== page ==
The Basics of Self-Love
“It’s surprising how many persons go through life without ever recognizing that their feelings toward other people are largely determined by their feelings toward themselves, and if you’re not comfortable within yourself, you can’t be comfortable with others.”
– Sidney J. Harris
It is very difficult to find a loving partner if you don’t love yourself. Yes, love. Love means acceptance, compassion and a general positive, even affectionate feeling about who you are. Finding unconditional love from someone else is almost impossible. Everyone has some conditions. But acknowledging and deserving unconditional self-love is the basis for having a loving adult relationship. Why? Because you can’t expect others to love you if you don’t.
Self-love isn’t selfish or self-centered or self-deluding. It acknowledges your basic worth but also requires that you take care of that worth by actively nurturing yourself and others through loving behavior. Self-love is the foundation for being loving and attracting love.
7 basics for self-love
- Believe in your essential worth: No child is born unlovable. You weren’t either. Whatever has happened to your lovability since then is the result of the sum total of all your experiences — both positive and negative — and the conclusions you drew about yourself as you grew. The good news is that your core self is lovable. Believing that is the foundation for self-love. Anything about you that is unlovable has been learned and therefore can, with effort and commitment, be unlearned and replaced with more lovable attributes.
- Be actively lovable: You won’t accumulate more lovability by waiting for it to happen. It takes more than looking in a mirror and saying “I love you” to yourself several times a day. Researchers have repeatedly shown that to maintain the positive self-esteem that is your birth right, you need to do positive things. Do as much as you can to be a kind, just and positive contributor in the world. If that feels overwhelming, start small. Just make a point of doing something for someone else each day. Practice doing random acts of kindness. Volunteer. Your faith in your lovability will grow and you will develop more strength to tackle any of your not-so-lovable qualities.
- Take responsibility for anything that you don’t love about yourself. Yes, your core is lovable. What you do with the unlovable layers that may be covering that core is now your choice. Identify those layers and work on them. Apologize to anyone you have wronged and do your best to heal those relationships. If you haven’t behaved like you are a lovable person, start behaving differently. If you don’t yet feel all that lovable, start acting “as if” you are by doing loving things — even when you don’t particularly feel like it. With enough repetition, what at first feels like “faking it” will eventually become real.
- Forgive yourself for not being perfect. Being perfect isn’t necessary for being lovable. In fact, people who think they are “perfect” are often insufferable narcissists. Being lovable requires accepting yourself as imperfect. It’s enough to do things as best as you can even if, especially if, you can’t reach perfection. The challenge is knowing what it means to do the “best you can.” Be forgiving but also be honest: Have you really been making the effort to be and show your lovable self?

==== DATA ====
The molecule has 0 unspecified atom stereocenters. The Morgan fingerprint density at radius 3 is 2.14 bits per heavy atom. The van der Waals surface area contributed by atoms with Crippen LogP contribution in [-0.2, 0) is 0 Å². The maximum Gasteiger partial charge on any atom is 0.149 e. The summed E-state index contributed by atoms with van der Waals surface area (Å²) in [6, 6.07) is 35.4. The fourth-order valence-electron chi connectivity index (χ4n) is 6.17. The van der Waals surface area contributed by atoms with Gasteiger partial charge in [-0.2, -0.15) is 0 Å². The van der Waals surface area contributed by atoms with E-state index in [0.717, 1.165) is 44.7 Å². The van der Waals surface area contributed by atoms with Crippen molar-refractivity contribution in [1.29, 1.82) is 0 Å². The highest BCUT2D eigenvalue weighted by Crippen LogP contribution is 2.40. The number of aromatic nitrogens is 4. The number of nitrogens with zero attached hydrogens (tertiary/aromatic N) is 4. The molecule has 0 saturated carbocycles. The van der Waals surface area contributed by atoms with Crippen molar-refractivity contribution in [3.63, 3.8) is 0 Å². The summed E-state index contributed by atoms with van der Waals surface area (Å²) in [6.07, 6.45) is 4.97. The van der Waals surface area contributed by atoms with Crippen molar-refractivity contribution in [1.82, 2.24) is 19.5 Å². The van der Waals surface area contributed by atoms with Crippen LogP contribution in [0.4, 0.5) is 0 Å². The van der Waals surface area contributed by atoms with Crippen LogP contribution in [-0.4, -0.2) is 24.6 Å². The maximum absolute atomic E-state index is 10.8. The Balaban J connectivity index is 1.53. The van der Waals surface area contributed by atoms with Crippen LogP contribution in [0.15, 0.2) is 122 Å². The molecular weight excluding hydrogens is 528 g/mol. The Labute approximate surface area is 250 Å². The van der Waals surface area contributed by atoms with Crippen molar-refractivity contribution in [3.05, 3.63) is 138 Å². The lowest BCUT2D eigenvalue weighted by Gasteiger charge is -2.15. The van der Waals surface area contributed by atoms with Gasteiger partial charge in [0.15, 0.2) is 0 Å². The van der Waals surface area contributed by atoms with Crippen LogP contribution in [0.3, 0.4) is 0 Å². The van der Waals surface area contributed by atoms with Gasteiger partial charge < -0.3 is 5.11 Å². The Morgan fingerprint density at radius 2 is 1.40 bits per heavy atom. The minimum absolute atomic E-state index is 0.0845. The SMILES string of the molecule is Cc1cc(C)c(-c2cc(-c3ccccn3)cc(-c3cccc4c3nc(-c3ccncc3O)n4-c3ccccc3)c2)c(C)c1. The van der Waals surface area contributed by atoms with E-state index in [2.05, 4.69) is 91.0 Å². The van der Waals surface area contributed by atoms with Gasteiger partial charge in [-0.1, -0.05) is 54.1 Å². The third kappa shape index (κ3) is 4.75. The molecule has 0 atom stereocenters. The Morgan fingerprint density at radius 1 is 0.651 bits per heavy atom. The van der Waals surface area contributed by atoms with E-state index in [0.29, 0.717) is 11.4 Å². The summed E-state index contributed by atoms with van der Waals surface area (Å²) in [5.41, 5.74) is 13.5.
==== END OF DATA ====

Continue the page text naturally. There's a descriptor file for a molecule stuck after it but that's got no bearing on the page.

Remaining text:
- Express gratitude. Acknowledging the way that others make your life better or easier is a powerful way to both build and show your lovability. Say thank you for any kindness. Post grateful notices on your Facebook page. Don’t forget to thank yourself for anything you do each day that supports your lovability. Taking care of yourself by eating well, getting some exercise and making sure you get good sleep are all statements of self-love that deserve self-acknowledgment. Studies have shown that acting on your gratitude will make you more kind and, yes, more lovable.
- Put on a happy face. Over 150 years ago, poet Ella Wheeler wrote, “Laugh and the world laughs with you. Weep and you weep alone.” She was on to something. Scientists have found that smiling and laughing makes people both feel better and seem more approachable and even more attractive to others. Smiling is actually contagious. When people smile, others are wired to smile back. All those smiles make folks more loving and lovable.
- Stop and smell the roses. All work and no play do make a person dull — and less lovable. Don’t let your work drown out all pleasure or take up so much time there is no time left for fun. Loving yourself means being your most enlightened and generous caretaker. Love yourself enough to take time off, to pursue a hobby, to spend time outdoors, to enjoy whatever it is about life you find enjoyable. By enriching your life, you expand your lovability. Sharing things that give you joy is one of the best ways to spread that love to the rest of your world.
It’s a mistake to look to others to validate and love you in order to feel lovable. That’s giving all your own power away. You have the power. You can protect and nurture the core of lovability that is your birthright. The more you practice self-acceptance and self-love, the more you spread that love to other people, the more others are likely to love you.
Hartwell-Walker, M. (2018). The Basics of Self-Love. Psych Central. Retrieved on September 27, 2020, from https://psychcentral.com/blog/the-basics-of-self-love/